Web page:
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Learning Differences: Sensory Processing Sensitivity

Sensory Processing Sensitivity

This guide focuses on Sensory Processing Sensitivity and studying. It includes:

What is Sensory Processing Sensitivity?

Sensitivity is a basic human trait. It describes the ability to perceive, process and react to information in the environment. 

Sensitivity consists of two basic components: 

  • the perception of sensory input from the environment such as sound, light, smell, taste, touch and other people. 
  • the cognitive processing of the perceived information about the environment, such as thinking deeply about and reflecting upon experiences. 

Image credit: Untitled [Illustration]. Heal Your Nervous System.

Sensitivity is on a scale and flowers can help us to understand how it works. 

  • Dandelions can thrive in most environments
  • Tulips need a little more care
  • Orchids need optimal conditions to thrive, but when they do, the results are spectacular. 

Although everyone is sensitive to some extent, some people are more sensitive than others. Simply put, highly sensitive people are those who are more strongly influenced by what they experience. This is what we refer to as Sensory Processing Sensitivity, also known as Environmental Sensitivity.

My strengths

Image credit: Tiffany Stenger and Kaaryn Cater (2021).

Learning Strategies for Students

Here are tips to make it easier for your brain to process visual information.

Talk about your learning preference 
  • Talk to your tutor about our learning strengths, weaknesses and preferences. 
  • Talk about what situations you find both stressful and calming. 
  • Create some personal signals that you can use with your tutors to communicate your needs. For example, when you want help, more time, or time out.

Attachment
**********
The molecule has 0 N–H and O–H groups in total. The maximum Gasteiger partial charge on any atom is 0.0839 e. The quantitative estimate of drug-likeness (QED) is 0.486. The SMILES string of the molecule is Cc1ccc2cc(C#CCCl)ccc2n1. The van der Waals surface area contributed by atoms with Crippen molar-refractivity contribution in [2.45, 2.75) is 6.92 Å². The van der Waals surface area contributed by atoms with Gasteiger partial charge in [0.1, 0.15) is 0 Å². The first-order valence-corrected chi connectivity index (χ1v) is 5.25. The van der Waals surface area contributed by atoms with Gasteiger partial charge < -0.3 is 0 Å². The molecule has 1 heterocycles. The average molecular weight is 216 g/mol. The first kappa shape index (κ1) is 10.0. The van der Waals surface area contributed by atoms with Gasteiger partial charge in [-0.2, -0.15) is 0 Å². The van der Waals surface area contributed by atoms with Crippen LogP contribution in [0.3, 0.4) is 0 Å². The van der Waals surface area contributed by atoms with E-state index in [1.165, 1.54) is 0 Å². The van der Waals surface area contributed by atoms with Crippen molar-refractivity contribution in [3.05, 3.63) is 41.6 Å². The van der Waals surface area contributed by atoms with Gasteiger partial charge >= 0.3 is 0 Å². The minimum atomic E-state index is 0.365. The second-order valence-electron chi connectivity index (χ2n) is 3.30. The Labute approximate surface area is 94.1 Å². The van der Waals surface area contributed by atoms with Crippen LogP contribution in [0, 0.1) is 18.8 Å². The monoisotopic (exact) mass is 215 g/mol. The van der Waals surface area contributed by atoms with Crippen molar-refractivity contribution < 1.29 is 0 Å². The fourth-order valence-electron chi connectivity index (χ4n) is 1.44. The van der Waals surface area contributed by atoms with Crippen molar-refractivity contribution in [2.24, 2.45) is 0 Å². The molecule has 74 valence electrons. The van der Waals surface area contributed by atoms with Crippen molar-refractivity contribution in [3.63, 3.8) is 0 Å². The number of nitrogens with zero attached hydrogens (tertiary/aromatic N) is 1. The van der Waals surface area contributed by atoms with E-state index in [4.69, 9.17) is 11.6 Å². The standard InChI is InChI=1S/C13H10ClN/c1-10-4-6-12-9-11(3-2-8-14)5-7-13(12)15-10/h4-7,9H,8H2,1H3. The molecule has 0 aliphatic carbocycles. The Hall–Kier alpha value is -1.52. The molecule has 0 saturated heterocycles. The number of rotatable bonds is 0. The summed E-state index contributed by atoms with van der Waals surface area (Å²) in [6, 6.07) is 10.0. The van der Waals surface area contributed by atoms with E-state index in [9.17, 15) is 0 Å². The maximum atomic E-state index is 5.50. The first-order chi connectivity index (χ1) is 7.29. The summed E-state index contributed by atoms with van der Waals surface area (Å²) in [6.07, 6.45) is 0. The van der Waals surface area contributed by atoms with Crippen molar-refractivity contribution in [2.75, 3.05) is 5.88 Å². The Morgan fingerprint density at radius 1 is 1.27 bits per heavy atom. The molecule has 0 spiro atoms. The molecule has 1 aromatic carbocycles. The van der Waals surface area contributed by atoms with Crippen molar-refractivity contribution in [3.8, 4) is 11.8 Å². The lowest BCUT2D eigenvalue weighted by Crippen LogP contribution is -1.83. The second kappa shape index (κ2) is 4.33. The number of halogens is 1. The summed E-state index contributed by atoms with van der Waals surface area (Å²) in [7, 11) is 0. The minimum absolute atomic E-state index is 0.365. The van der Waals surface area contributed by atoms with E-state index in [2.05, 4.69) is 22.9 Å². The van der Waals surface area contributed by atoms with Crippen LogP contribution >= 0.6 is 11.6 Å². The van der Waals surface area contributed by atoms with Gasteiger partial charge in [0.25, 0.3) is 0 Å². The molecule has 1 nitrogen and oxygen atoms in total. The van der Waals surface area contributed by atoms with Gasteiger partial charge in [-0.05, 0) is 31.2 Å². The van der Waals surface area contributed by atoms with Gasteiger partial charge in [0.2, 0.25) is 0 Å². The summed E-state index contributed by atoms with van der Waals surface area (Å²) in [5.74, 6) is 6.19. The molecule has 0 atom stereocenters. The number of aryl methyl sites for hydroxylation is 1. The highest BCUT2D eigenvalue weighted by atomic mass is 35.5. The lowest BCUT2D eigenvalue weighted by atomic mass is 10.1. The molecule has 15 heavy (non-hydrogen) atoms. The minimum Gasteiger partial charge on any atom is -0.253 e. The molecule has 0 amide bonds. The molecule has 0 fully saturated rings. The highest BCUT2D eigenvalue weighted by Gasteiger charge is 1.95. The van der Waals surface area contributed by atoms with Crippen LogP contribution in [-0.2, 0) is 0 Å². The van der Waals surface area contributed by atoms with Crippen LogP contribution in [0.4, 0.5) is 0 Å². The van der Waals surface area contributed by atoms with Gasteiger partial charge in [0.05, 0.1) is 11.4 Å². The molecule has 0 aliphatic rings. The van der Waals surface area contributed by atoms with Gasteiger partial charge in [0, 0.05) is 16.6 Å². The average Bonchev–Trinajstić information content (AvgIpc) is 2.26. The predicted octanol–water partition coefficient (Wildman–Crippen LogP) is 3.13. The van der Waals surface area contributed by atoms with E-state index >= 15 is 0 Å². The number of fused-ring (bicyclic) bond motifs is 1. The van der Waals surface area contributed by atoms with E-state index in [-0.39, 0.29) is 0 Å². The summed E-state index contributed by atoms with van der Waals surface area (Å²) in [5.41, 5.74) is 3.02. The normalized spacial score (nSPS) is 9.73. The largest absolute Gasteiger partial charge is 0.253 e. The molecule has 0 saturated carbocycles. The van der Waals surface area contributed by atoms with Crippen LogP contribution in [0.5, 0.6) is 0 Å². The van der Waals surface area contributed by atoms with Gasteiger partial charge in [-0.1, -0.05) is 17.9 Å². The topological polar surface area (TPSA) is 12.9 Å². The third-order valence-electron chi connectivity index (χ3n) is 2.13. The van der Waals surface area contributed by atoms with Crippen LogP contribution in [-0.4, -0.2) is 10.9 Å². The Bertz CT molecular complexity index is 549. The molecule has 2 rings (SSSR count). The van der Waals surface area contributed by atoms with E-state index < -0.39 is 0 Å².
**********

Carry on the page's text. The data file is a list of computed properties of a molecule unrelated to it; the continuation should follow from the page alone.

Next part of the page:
Check out your learning environment
  • Ask to take a walk through your learning environment before your course starts
  • Find a space in the classroom and in your study areas where distractions are minimal, and you feel comfortable. this may mean:
    • sitting at the front of the classroom so you can only see your tutor or turning your back to windows so you can't see people passing by
    • sitting by a window so you can have a constant flow of fresh air
    • listening to white noise or music that helps you focus
Tint Your Screens
  • Dim the brightness of your screens
  • Change the background colour of your laptop and phone screens.
Prepare for your study
  • Plan for your whole semester.
    • When are your classes?
    • When are your deadlines?
    • When will you study, work, and play?
  • Read written instructions, lecture notes, and assigned texts before class begins.
  • Ask your tutors for the schedule or plan for each session. 

Create to-do lists / menus

To-do lists or menus are great because they can help you see what needs to be done, and can help you stay on track. 

  • Create lists or menus for different assignments or course modules. Tick them off as you complete them. 
  • Break assignments into smaller tasks. Turn longer instructions into bullet points. 
  • Use the Assignment Scheduler to organise your assignment into smaller steps with a time line
Be creative

Take advantage of your creative strengths.

  • Support your memory by using these techniques or these techniques.
  • Try using mnemonics, creating rhymes or songs, drawing picture and diagrams, and using colour instead of just writing words. 

Manage stress and anxiety

Check out this video for tools on managing stress and anxiety through neuroscience 


Take a moment: Choose one or two learning strategies to try this week. 

Teaching Strategies for Tutors

The best things you can do to support your students with Sensory Processing Sensitivity are:

  • Get you know your students and their learning preferences. 
  • Learn more about Sensory Processing Sensitivity

These strategies may be useful when teaching students with Sensory Processing Sensitivity